The Common Good

4 Things We Should Be Talking About Before Nov. 6

As the winds and the rain of Hurricane Sandy settle down, one bit of the aftermath is going to be another round of conversation about how climate change is affecting our world.

It’s not a conversation you have heard much of in the presidential campaign this year. Climate change is one of a quartet of issues that will have a huge impact on the future of this nation that have gotten short shrift by both President Barack Obama and Gov. Mitt Romney.

Poverty. Guns. . Drones. Climate change.

Bring up any of those issues and watch the candidates make a quick nod of concern and then scamper away from any specifics. Yet those issues will be with us long after Nov. 6, so it is incumbent on those of us in the faith community to be laying the groundwork now for how we will address them in the coming year.

That work has already begun, of course. The challenge is not to let the post-election exhaustion sweep away those concerns like they were potted palms on a pier in the midst of the hurricane.

Here’s a quick look at ways to keep those issues before the nation and the people it elects to office.

Poverty – There is already a strong network of faith-based groups seeking to put a Circle of Protection around those living in poverty so that the efforts to repair the federal budget do not devastate their lives.  Both President Obama and Gov. Romney offered brief video statements about protecting the poor. But simply maintaining the already fraying safety net is not enough.

Education. Job training. Job opportunities. Childcare. Transportation. Those are tangible needs on the path of out of poverty. So is a sense of hope for those battling an economy that has been devastating to their lives.

Guns – The problem of gun violence is particular plague in urban areas, especially those defined by poverty, but gun violence has been a plague as well in the last few months at a suburban movie theater, at a suburban Sikh temple, a suburban beauty salon.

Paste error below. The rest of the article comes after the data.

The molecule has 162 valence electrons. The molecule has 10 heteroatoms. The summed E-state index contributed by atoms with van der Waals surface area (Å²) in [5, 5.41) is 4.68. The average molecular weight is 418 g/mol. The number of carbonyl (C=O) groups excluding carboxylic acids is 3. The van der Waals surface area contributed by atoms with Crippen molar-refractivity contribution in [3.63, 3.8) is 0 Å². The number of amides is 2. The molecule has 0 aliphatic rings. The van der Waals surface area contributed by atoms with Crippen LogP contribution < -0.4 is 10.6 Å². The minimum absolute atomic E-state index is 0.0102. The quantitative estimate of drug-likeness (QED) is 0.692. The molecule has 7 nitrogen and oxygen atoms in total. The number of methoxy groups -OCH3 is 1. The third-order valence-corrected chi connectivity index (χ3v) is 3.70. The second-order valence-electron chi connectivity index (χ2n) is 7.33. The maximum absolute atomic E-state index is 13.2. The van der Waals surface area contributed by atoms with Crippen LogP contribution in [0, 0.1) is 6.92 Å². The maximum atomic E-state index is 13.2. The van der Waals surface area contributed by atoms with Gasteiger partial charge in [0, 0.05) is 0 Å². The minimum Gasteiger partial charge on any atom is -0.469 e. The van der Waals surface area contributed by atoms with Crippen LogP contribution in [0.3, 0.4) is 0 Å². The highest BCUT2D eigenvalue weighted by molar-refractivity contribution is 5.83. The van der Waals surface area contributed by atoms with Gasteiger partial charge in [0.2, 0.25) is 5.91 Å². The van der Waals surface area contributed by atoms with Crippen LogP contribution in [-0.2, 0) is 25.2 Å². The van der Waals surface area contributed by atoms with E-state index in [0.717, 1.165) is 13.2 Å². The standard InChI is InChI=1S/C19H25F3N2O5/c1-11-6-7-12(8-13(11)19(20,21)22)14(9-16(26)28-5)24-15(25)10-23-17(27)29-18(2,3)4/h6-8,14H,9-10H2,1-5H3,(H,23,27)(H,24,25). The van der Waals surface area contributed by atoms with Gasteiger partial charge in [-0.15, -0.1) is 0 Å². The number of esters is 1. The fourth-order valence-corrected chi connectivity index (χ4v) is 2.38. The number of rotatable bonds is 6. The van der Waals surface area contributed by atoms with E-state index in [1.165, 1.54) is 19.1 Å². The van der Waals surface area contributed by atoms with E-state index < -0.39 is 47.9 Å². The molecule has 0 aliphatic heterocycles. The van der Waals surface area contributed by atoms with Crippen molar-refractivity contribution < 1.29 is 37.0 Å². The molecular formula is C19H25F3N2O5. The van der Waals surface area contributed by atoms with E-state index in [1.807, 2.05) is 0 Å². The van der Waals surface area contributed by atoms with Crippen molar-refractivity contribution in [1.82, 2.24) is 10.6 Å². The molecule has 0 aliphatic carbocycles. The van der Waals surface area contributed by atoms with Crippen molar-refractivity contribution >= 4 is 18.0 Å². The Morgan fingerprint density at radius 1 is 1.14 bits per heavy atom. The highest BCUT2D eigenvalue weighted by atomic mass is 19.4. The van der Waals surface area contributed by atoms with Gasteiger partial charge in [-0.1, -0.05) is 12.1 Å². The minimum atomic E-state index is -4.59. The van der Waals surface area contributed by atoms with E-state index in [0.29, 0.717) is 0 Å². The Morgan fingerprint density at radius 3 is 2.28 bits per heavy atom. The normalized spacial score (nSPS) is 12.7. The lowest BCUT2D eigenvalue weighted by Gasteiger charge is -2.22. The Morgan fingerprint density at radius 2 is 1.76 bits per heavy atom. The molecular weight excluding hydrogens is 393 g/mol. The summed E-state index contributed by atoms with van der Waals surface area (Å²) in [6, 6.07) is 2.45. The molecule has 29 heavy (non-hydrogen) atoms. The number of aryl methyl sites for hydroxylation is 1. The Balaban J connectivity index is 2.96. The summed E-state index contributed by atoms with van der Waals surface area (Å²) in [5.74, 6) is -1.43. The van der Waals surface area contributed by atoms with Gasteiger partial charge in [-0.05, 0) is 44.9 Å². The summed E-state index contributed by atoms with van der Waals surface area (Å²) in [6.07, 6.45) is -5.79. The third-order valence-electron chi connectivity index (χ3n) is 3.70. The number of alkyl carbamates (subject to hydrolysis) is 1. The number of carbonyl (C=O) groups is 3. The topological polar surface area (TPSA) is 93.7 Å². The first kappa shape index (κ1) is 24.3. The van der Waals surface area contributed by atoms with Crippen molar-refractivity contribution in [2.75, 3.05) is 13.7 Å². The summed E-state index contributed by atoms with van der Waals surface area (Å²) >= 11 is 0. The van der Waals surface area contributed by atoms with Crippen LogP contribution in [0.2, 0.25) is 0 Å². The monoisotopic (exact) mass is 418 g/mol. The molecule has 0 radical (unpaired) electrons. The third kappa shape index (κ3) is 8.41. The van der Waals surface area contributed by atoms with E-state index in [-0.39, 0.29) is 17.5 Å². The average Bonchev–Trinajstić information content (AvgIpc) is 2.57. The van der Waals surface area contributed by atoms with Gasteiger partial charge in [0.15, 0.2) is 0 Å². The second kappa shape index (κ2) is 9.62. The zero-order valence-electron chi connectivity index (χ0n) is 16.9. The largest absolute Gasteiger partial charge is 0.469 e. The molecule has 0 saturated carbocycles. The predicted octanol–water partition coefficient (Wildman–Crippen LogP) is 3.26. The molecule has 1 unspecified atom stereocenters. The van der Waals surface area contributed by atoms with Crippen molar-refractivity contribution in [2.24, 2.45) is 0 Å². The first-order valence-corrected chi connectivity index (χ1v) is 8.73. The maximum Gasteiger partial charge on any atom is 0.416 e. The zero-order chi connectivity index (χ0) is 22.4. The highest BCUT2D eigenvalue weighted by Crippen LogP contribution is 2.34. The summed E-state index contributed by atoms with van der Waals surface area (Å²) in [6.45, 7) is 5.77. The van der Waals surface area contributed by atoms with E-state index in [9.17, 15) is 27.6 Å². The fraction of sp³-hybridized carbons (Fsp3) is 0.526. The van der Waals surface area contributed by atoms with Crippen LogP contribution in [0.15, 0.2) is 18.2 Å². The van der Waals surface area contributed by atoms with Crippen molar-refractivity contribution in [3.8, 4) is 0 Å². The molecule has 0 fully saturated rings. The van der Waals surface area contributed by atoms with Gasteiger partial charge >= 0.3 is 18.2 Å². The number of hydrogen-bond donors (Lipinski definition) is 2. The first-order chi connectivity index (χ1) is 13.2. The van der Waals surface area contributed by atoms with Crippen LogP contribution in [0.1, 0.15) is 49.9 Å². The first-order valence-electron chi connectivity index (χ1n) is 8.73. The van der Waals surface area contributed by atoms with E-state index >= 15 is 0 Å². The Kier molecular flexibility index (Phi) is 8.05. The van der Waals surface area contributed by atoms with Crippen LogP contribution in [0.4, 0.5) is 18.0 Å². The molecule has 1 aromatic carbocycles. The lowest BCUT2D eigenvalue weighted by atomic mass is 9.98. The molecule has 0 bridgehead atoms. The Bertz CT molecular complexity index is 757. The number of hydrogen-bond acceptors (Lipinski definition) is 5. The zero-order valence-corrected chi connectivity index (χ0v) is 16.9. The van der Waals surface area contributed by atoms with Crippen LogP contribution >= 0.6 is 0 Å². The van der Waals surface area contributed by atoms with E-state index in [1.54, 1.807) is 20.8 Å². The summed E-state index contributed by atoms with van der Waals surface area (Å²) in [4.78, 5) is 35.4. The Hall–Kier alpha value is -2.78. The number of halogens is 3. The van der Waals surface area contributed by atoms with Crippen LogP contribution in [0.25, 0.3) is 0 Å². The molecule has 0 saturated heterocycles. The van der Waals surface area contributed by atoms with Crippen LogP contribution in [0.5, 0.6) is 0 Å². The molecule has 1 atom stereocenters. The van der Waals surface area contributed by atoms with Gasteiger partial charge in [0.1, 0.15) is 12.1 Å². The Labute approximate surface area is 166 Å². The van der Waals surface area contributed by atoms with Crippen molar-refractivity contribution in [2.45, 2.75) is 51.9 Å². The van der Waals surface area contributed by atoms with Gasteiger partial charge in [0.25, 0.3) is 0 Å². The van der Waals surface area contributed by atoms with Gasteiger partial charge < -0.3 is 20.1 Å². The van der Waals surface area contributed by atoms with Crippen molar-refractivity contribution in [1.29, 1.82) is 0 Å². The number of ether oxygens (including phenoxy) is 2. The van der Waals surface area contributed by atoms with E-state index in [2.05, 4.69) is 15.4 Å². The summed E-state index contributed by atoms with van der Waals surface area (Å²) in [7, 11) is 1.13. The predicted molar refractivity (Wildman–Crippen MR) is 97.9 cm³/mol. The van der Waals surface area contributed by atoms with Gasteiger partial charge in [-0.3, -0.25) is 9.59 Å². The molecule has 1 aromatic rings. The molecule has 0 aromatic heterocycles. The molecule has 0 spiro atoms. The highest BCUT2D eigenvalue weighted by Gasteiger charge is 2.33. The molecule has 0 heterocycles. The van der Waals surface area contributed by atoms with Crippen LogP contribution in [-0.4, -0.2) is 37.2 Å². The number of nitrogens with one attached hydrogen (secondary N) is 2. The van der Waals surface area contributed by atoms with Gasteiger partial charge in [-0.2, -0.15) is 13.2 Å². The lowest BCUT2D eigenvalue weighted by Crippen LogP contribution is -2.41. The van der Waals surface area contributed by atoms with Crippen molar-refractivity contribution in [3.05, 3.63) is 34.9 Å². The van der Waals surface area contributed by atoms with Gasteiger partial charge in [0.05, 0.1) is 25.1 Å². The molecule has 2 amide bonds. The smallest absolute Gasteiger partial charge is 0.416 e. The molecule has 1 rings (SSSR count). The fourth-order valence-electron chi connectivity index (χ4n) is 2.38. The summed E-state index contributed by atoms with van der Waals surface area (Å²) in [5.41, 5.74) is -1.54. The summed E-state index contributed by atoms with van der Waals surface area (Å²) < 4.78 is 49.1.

Both presidential candidates express their sorrow eloquently, but neither has taken the hard position of curtailing at least the worst abuses of basically unfettered access to extraordinarily lethal weapons. This reluctance comes even though public support for such curtailment is widespread, but the intense lobbying pressure from the National Rifle Association quickly scares off politicians.

Organizations like the Brady Campaign to Prevent Gun Violence offer a fine place for advocacy, but faith-based efforts have been less visible. Sure, the Catholic Church and the National Council of Churches have fine statements about reducing gun-violence, but his this is an area that should move up the priority list for faith groups in the year ahead.

Drones – Here’s an issue with unfortunate bipartisan support for a policy that puts the U.S. in a terrible moral, legal, and strategic position. The ramping up of targeted killings by the Obama administration in countries with which the U.S. is not at war and with unintended civilian casualties is deeply disturbing, yet the two presidential candidates have not engaged in any meaningful debate about this. 

A few organizations – Amnesty International, Sojourners among them – are turning up the heat on this. The Washington Post did a detailed series earlier this month exploring what is happening. But this is an area that needs the kind of sustained moral argument that faith communities can bring to the public square.

Climate Change – And then there’s that hurricane. Ed Brown, a leader of the faith-based group Care for Creation in Madison, Wis., wrote to Mike Allen at POLITICO’s Playbook as the storm was growing in force, "This is quite clearly the climate pointing out that 'Yes, you all should have talked about me during those debates. Maybe then I wouldn't have had to draw attention to myself.’ “

Even without anthropomorphizing nature, Sandy has been a vivid reminder of how climate change is leading to more unusual – and destructive  - weather patterns more frequently. Yet as The New York Times explained last week, a debate about climate change has been absent in this campaign.

This is an area where the faith communities have increased their activism in ways that cross many of the normal boundaries that separate those communities. Care of Creation. The Catholics have a Climate Covenant. My own denomination at the liberal end of Protestantism, the United Church of Christ, has launched a Mission 4/1 Earth.

The election will be over in a week. It’s not an end point. It’s the point where those of us in faith communities must be ever more visible on these ignored issues that are so important to our world.

Phil Haslanger is a pastor a Memorial United Church of Christ in Fitchburg, Wis., just outside of Madison. phaslanger@gmail.com

Voting symbols, VectorPic, Shutterstock.com

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